One week before my 10th birthday, my older sister was killed in a car wreck. Shortly after, I was diagnosed with Juvenile Diabetes, but at that time, the doctor called it “Rare Diabetes” which sounded even more scary then just diabetes. My father blamed himself; my mother was scared to death. Thinking the tiniest bruise could lead to amputation. Thinking that a single high blood glucose level would cause blindness. Thinking that her baby boy would never live old enough to be a man.
Not only was I trying to cope with the death of my sister, but I was also trying to learn about diabetes, and always wondered “Why me? What did I do wrong?” I’m from a very small town and it didn’t take long for all of the parents of kids in my class to quickly become afraid of having me around. Because you know, a juvenile diabetic can just die on the spot. People stopped inviting me to parties and social functions. As if just being in the same room as a chocolate cake would have the same effect of eating the whole cake. The lack of education back then remains today for people who don’t have diabetes, or don’t have a loved one affected by this horrible disease. And trust me, the comments I get add to the frustration of having T1D...
“Did you know cinnamon can cure diabetes?” Like, it took scientists from 1921 to now before they discovered cinnamon as a cure?!
“Oh, you have diabetes? My grandma had that. She lost a foot.” I have heard that one a thousand times, but they never tell me which foot...
My [least] favorite slap-in-the-face comment is: “Well, you don’t look fat enough to be a diabetic.”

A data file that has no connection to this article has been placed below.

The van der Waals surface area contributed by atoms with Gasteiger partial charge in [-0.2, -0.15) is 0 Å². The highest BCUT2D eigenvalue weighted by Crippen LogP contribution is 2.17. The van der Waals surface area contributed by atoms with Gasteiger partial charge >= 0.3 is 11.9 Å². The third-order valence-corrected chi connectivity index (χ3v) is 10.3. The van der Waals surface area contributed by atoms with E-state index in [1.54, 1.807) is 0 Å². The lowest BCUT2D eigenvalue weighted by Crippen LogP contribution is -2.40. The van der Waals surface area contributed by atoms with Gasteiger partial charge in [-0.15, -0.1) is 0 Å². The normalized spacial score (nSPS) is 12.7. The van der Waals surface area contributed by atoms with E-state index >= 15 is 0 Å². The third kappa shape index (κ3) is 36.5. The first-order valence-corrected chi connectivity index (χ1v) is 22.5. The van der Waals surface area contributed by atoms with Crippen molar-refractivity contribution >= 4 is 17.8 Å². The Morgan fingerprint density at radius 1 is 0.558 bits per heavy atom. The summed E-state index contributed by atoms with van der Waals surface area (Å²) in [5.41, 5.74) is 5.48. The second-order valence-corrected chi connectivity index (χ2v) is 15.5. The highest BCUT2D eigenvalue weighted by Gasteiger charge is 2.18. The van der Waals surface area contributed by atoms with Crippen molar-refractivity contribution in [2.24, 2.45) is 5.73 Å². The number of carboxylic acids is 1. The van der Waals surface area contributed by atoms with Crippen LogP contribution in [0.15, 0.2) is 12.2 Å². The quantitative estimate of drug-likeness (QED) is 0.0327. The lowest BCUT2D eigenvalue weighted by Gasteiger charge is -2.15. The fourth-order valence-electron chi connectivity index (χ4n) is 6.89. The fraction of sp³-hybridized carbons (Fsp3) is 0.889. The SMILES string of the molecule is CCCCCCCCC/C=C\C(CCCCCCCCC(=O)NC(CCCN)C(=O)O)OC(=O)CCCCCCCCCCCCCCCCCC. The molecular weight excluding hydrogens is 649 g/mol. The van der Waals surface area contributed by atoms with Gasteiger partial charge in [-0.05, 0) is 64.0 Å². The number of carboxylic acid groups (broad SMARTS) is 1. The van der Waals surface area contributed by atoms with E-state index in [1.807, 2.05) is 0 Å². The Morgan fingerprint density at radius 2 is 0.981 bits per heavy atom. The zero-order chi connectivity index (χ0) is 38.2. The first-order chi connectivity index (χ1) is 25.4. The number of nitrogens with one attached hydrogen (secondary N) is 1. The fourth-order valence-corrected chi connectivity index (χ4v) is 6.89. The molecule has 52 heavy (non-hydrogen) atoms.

Once you have diabetes, you spend the rest of your life trying not to die. Then it happened… we found Camp Hendon. Not only did camp change my childhood, but also it has changed my adult life. Now, more than ever, I need Camp Hendon in my life. It also helped my parents. It let my dad know that he did not fail me as a father. It showed my mom other moms who may be afraid, but were also brave enough to face the disease that is hurting their child. I am not a parent, but I know that as a parent, not being able to “help” your child can hurt more than anything. The amount of love, support, and knowledge you (and your parents) get from camp means everything to a child with diabetes, and as an adult, it is the most priceless gift from God. I don’t feel sorry for myself, but I do feel so sorry for the T1D children and adults that do not have a place like Camp Hendon. I’ve always said Camp Hendon is where a diabetic kid can be just a kid. As an adult, Camp Hendon is where the heart is. It is where I go to live.